His only white markings are a Harry Potter-esque lightning bolt star and a leaf shaped snip which I took as a sign because my last name has the word leaf in it so I always say he was meant to be with me. The stem on the leaf disappears in the summer but comes back in the fall. It gets kissed literally ALL the time.

 

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Yer a wizard ‘arry!

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Return of the leaf stem- must be fall!

 

4. He is a social butterfly and just the friendliest boy

Bravo is a favorite at the barn because he spends all day (while they are turned out at night in the summer) with his head hanging out of his stall watching everything that’s going on, greeting everyone who walks by, and begging for snacks and snuggles. He’s very much a people horse. Seeing those giant ears prick right on me when I arrive at the barn is everything to me. May I never take for granted that he comes to me when called in the field and eagerly drops his nose into his halter when I come into his stall. He is the friendliest horse greeter- never bites or squeals. I can ride with anyone because he never even pins his ears around other horses.

 

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Hello! Welcome to PRF, my name is Bravo. So pleased to meet you!

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If my giant ears, giant head, and kind eyes don’t rope you in- you’re in the wrong place.

 

3. He’s number 211

I have no idea why anyone did this to him, but he has a large numerical hot brand on his high hip. I have heard varying stories on his history. The people I got him from said he was rescued from a warmblood hoarding situation in New Jersey and they branded him in the rescue process. I tracked down the person they bought him from in New Jersey and she said he was from Texas originally and the video she posted of him as a three year old on youtube looks pretty great and not at all like a hoarding situation- so who really knows. My farrier took one look at him and laughed at me and asked why I bought a bucking horse. He’s been branded high- like rough stock often is- so you can see their hip numbers when they’re in the chute. Bottom line, I own a branded warmblood- just not at all in the traditional sense lol. For some, this is a huge turnoff. The numbers burned into his skin are large, unsightly, and leave his rider with no way to seamlessly blend him into the group of high-bred warmbloods that dominate her chosen discipline. His brand offers no elite club, no special sense of identity, nothing. There’s no “demand the brand” situation happening here. All we have are scars. Lucky for him, I am damn proud to show off number 211!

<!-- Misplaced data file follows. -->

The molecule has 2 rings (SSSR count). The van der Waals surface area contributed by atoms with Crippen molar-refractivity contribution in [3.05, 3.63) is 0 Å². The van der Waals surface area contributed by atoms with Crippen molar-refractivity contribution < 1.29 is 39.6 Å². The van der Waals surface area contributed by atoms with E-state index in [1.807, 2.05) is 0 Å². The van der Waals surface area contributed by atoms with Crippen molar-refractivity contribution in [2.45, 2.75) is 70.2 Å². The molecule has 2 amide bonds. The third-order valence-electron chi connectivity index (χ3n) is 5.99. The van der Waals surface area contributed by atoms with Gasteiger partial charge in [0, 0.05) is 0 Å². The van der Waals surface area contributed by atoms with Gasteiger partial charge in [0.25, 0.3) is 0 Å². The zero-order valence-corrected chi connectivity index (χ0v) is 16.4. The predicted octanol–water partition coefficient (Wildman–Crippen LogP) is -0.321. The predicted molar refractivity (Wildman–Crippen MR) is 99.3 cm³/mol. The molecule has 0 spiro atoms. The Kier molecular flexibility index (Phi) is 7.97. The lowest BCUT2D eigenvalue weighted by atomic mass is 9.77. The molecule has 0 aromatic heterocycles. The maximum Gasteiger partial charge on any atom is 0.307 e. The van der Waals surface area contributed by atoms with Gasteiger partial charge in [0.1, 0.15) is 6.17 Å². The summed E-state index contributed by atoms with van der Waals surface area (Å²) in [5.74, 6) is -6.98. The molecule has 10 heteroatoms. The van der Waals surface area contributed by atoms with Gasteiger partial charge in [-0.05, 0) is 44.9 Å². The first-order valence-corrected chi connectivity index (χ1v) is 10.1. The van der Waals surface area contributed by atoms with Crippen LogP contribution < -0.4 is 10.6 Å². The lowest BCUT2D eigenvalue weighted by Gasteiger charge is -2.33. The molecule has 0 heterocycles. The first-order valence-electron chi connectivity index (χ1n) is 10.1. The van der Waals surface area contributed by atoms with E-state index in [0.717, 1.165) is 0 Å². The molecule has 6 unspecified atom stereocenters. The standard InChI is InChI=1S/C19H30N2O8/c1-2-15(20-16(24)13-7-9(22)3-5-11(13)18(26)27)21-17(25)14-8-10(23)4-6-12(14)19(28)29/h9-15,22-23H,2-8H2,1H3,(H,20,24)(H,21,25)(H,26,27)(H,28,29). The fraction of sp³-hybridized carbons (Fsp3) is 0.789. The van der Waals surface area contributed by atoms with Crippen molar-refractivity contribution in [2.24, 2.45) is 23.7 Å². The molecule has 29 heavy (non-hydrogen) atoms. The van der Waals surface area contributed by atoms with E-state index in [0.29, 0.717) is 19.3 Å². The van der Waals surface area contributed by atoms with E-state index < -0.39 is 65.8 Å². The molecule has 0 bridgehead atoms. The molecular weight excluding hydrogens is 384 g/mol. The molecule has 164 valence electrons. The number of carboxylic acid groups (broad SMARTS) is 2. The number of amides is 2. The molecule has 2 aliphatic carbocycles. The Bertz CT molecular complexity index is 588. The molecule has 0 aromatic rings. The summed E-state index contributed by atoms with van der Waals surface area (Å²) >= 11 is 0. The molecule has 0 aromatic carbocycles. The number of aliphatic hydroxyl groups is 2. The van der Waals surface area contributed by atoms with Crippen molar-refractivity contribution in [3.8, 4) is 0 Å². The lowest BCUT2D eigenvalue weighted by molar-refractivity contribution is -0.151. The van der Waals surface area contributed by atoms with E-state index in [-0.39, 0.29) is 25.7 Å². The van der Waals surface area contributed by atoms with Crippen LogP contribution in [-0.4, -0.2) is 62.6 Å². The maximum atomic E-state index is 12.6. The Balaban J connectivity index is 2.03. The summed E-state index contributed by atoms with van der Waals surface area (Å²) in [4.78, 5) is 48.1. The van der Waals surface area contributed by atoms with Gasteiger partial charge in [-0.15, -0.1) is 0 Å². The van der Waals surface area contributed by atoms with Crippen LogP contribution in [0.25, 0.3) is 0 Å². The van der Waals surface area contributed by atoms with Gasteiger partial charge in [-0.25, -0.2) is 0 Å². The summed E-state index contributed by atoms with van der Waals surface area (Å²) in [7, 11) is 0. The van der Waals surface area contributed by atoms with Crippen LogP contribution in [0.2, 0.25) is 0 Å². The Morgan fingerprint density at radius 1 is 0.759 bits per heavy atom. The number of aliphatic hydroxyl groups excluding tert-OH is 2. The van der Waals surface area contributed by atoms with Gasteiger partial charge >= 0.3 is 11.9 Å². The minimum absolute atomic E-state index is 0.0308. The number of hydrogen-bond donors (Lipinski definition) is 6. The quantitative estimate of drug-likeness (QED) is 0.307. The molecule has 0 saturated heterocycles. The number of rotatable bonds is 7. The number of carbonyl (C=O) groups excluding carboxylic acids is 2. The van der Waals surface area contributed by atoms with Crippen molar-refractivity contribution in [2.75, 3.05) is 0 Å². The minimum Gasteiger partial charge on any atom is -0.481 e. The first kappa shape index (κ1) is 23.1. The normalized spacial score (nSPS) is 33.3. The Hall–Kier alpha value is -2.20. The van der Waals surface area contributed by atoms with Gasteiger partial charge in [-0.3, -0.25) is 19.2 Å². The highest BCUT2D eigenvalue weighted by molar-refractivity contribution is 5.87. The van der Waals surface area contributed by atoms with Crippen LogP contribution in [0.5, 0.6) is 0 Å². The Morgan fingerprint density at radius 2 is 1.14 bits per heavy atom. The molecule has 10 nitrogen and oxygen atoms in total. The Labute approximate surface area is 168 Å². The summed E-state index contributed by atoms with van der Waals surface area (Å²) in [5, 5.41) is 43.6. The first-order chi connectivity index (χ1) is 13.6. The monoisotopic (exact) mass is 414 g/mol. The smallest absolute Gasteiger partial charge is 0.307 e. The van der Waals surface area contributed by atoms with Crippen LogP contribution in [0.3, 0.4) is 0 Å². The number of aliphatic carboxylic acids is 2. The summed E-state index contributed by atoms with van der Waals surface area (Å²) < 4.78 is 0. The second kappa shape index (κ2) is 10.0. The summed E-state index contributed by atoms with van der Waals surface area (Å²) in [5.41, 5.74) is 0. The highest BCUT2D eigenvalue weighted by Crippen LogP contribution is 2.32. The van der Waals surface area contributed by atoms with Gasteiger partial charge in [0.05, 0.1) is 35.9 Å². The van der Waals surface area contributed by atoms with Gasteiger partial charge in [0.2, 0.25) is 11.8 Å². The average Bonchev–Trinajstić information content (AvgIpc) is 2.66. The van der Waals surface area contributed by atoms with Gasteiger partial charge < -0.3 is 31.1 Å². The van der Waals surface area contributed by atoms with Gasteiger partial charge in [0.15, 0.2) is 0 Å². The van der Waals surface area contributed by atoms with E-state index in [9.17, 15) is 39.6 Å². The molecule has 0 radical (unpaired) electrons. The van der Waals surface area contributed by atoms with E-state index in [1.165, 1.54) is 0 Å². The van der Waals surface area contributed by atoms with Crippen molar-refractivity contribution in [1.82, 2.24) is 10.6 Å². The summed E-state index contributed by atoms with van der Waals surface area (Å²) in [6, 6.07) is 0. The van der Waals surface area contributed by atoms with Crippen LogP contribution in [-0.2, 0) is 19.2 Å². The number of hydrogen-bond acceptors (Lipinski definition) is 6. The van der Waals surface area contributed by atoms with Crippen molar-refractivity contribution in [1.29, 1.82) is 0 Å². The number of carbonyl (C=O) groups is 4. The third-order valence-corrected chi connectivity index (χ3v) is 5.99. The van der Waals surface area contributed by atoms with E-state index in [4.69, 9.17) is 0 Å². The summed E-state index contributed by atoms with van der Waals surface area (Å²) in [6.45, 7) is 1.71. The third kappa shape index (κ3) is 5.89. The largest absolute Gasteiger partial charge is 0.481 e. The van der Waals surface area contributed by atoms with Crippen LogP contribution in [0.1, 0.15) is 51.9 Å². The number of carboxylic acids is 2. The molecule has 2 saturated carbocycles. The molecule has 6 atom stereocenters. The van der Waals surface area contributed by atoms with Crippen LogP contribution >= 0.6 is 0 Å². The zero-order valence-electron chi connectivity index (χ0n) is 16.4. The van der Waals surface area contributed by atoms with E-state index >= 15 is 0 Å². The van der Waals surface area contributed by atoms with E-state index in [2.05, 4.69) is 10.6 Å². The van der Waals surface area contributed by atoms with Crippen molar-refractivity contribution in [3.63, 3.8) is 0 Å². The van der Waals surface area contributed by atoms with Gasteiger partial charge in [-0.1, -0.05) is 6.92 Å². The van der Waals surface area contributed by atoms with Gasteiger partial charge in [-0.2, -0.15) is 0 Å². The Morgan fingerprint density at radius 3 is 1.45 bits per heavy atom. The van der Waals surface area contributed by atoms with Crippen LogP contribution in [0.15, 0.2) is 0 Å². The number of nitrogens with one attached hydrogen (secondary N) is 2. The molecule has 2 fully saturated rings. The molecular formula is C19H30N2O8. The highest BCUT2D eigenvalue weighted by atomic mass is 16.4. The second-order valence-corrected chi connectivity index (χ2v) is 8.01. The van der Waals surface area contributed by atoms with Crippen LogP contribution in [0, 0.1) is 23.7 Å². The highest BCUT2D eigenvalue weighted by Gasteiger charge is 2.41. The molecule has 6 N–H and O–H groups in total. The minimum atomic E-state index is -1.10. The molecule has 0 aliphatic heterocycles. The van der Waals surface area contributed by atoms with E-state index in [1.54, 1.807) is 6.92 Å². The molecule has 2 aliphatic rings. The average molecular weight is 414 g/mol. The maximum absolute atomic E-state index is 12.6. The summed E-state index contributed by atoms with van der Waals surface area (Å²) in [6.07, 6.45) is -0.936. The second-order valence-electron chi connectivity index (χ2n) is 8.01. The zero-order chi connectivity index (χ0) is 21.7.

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Sidenote: he’s so tall that nobody notices the brand at first. Heck, I literally bought him before I noticed it…

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Second foal out of mare 11? 211th horse seized? #of licks to the tootsie roll center of a tootsie pop? The world will never know.

 

2. He is a total goofball and loves to be silly and play tricks

He gets into everything! If I leave a lunge whip with him in the round pen and leave to go grab something, I will come back to him swinging the whip around with his mouth. He dumps my grooming bag every chance he gets. If someone loses a flymask or halter in the field it becomes his toy. He chases the killdeer around the pasture for sport. Sometimes when I pick out his feet he will pick up his foot and place it back down slightly forward. I’ll ask again and he’ll move it a little to the side. Again, and he’ll cross it over his other leg and stand that way. It’s a game for him! Sometimes he’ll lift the opposite leg and hold it up. He snatched my friend’s riding glove from her breeches pocket the other day and shook it around in the air before trying to eat it. He’s undone snaps and zipped zippers on clothing. And last night he got to second base with a fellow boarder without even taking her on a date first…

 

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I just took a DNA test turns out I’m 100% that goober

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He thinks he’s hilarious

 

1. He’s a Holsteiner, Quarter Horse, …Missouri Fox Trotter cross?!?!